David Gauke: Yes, it is vital that these crimes be taken seriously. I think that there is consensus across the House and the country that they are, and certainly it is my intention that that continues to be the case.
David Gauke: I completely understand my hon. Friend’s point. As it currently stands, the Parole Board cannot provide in public the reasons for its decision. The chair of the Parole Board has made it clear that he wishes that it could, but the Parole Board rules—secondary legislation, essentially—prevents that from happening. One thing we will have to look at is what can be done to review...
David Gauke: The review will need to consider exactly those points and seek to address the concerns arising from this case, which the hon. Lady has summarised.
David Gauke: As always, my hon. Friend has made his case in a forthright manner, and his consistency is very evident. I dare say that today is not the last occasion on which he and I will debate this subject. I think we all agree that the public must have confidence in our criminal justice system and our sentencing policy.
David Gauke: It is very important for victims to be at the heart of our criminal justice system. A great deal of work has been undertaken with, for example, Baroness Newlove in her role as Victims Commissioner. We continue to look into how we can improve our criminal justice system to ensure that victims are given the support that they need.
David Gauke: Those points could certainly be considered in the review.
David Gauke: Whether the hon. Lady’s points are considered in the review or more generally, they are important points about the need to ensure that we have a system that is working.
David Gauke: My hon. Friend has made an important point about the need for women to feel safe, and we must ensure that the system provides that reassurance.
David Gauke: I will look at that case and, if I may, respond to the hon. Gentleman subsequently in greater detail.
David Gauke: I thank my hon. Friend for his remarks. As for the timescale, I said earlier that I expect the review to conclude by Easter.
David Gauke: I hear what the hon. Lady says. When I set out the case for reviewing transparency, I referred to the reasons that the Parole Board gives for a particular decision being put in the public domain. I think that we need to consider precisely what information can be put into the public domain, and that is the purpose of the review.
David Gauke: The House would rightly expect me to keep it fully informed, and I certainly undertake to do that.
David Gauke: The hon. Lady makes an important point. Clearly, as we look at the issue of transparency for Parole Board decisions, we shall need to look at the evidence with which the board is provided and review the extent to which it should be put in the public domain.
David Gauke: I am not in a position to provide details of the case. Those details are given to the Parole Board, and I am afraid I cannot say more than that.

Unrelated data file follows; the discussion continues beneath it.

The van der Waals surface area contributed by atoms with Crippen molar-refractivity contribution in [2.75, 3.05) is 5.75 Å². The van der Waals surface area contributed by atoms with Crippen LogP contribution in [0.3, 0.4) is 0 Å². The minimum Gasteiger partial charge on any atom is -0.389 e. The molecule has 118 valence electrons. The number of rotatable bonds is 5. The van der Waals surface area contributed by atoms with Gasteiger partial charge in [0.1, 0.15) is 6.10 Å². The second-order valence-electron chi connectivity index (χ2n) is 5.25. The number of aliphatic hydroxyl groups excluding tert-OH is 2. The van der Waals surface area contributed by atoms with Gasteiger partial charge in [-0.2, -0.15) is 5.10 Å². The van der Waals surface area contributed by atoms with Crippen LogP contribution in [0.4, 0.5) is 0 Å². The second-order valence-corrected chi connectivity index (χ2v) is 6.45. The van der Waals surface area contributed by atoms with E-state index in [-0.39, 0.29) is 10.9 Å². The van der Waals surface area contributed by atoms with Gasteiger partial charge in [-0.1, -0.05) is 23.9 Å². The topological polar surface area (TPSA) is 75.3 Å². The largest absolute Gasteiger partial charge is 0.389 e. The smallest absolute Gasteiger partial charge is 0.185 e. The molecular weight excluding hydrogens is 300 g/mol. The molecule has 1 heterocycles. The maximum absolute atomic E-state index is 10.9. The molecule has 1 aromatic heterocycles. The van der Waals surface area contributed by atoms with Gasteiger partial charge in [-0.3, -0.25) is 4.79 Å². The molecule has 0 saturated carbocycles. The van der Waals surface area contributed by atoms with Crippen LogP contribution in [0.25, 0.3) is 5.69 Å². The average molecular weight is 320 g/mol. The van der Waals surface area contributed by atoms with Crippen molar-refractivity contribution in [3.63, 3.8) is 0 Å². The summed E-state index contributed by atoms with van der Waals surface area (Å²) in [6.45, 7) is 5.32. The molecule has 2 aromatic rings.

David Gauke: First, let me briefly correct the hon. Gentleman: Worboys was convicted of 19 offences, and there was one conviction of rape. I do not say that in any way to undermine or belittle the seriousness with which his crimes should be considered. As I have said, sentences for rape have gone up over the last eight years, and I think it right that that has happened.
David Gauke: With permission, Mr Speaker, I should like to make a statement on the Parole Board’s decision to release John Worboys and the Government’s response to the issues raised by this case. I should like to start by echoing the statement made by my predecessor at the weekend, and expressing my unreserved sympathy to all of the victims. They will never erase the emotional trauma of John...
David Gauke: The Government has published its Automatic Enrolment Review 2017: Maintaining the Momentum as a Command Paper (CM 9546). A copy of the accompanying analytical report, which underpins this Review, has been placed in the Library. Since 2012, over 9 million people have been automatically enrolled into a workplace pension and over 900,000 employers have met their duties. The workplace pension...
David Gauke: Over 5,000 employers have signed up to Disability Confident since its launch in November 2016. The Disability Confident business leaders group, made up of prominent national businesses, is promoting the scheme to other employers. I am pleased to report that all the main ministerial Government Departments have now achieved Disability Confident leader status.
David Gauke: I will certainly consider my hon. Friend’s kind invitation. I agree that a lot of Disability Confident events have been very productive in engaging employers at local level and encouraging them to see the benefits of employing disabled people. The Department for Work and Pensions continues to support local authorities and MPs in holding such events, so maybe I will have the opportunity...